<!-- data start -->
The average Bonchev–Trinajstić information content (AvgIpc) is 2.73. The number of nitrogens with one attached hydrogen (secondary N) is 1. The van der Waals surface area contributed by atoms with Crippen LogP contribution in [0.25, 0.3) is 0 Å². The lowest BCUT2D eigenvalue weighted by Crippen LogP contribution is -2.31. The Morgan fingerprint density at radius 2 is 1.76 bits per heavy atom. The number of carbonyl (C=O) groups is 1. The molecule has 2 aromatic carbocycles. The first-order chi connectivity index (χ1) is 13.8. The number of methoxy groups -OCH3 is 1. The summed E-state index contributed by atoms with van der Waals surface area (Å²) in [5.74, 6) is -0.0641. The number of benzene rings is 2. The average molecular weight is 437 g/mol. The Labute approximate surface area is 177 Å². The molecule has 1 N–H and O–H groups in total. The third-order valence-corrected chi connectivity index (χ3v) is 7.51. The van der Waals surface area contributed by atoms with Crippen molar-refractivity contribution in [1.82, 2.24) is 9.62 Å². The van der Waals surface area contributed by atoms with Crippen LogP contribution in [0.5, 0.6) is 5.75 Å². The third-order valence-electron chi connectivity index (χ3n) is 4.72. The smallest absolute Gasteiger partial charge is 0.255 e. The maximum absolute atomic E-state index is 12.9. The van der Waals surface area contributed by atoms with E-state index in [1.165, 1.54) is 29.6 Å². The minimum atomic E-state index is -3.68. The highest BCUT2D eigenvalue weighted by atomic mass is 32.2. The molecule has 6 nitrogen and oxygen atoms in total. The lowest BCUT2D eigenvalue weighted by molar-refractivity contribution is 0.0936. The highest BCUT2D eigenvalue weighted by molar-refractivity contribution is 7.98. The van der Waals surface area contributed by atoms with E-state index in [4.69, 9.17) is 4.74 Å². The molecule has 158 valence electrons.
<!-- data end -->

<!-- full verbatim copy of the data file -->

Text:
The average Bonchev–Trinajstić information content (AvgIpc) is 2.73. The number of nitrogens with one attached hydrogen (secondary N) is 1. The van der Waals surface area contributed by atoms with Crippen LogP contribution in [0.25, 0.3) is 0 Å². The lowest BCUT2D eigenvalue weighted by Crippen LogP contribution is -2.31. The Morgan fingerprint density at radius 2 is 1.76 bits per heavy atom. The number of carbonyl (C=O) groups is 1. The molecule has 2 aromatic carbocycles. The first-order chi connectivity index (χ1) is 13.8. The number of methoxy groups -OCH3 is 1. The summed E-state index contributed by atoms with van der Waals surface area (Å²) in [5.74, 6) is -0.0641. The number of benzene rings is 2. The average molecular weight is 437 g/mol. The Labute approximate surface area is 177 Å². The molecule has 1 N–H and O–H groups in total. The third-order valence-corrected chi connectivity index (χ3v) is 7.51. The van der Waals surface area contributed by atoms with Crippen molar-refractivity contribution in [1.82, 2.24) is 9.62 Å². The van der Waals surface area contributed by atoms with Crippen LogP contribution in [0.5, 0.6) is 5.75 Å². The third-order valence-electron chi connectivity index (χ3n) is 4.72. The smallest absolute Gasteiger partial charge is 0.255 e. The maximum absolute atomic E-state index is 12.9. The van der Waals surface area contributed by atoms with E-state index in [1.165, 1.54) is 29.6 Å². The minimum atomic E-state index is -3.68. The highest BCUT2D eigenvalue weighted by atomic mass is 32.2. The molecule has 6 nitrogen and oxygen atoms in total. The lowest BCUT2D eigenvalue weighted by molar-refractivity contribution is 0.0936. The highest BCUT2D eigenvalue weighted by molar-refractivity contribution is 7.98. The van der Waals surface area contributed by atoms with E-state index in [4.69, 9.17) is 4.74 Å². The molecule has 158 valence electrons.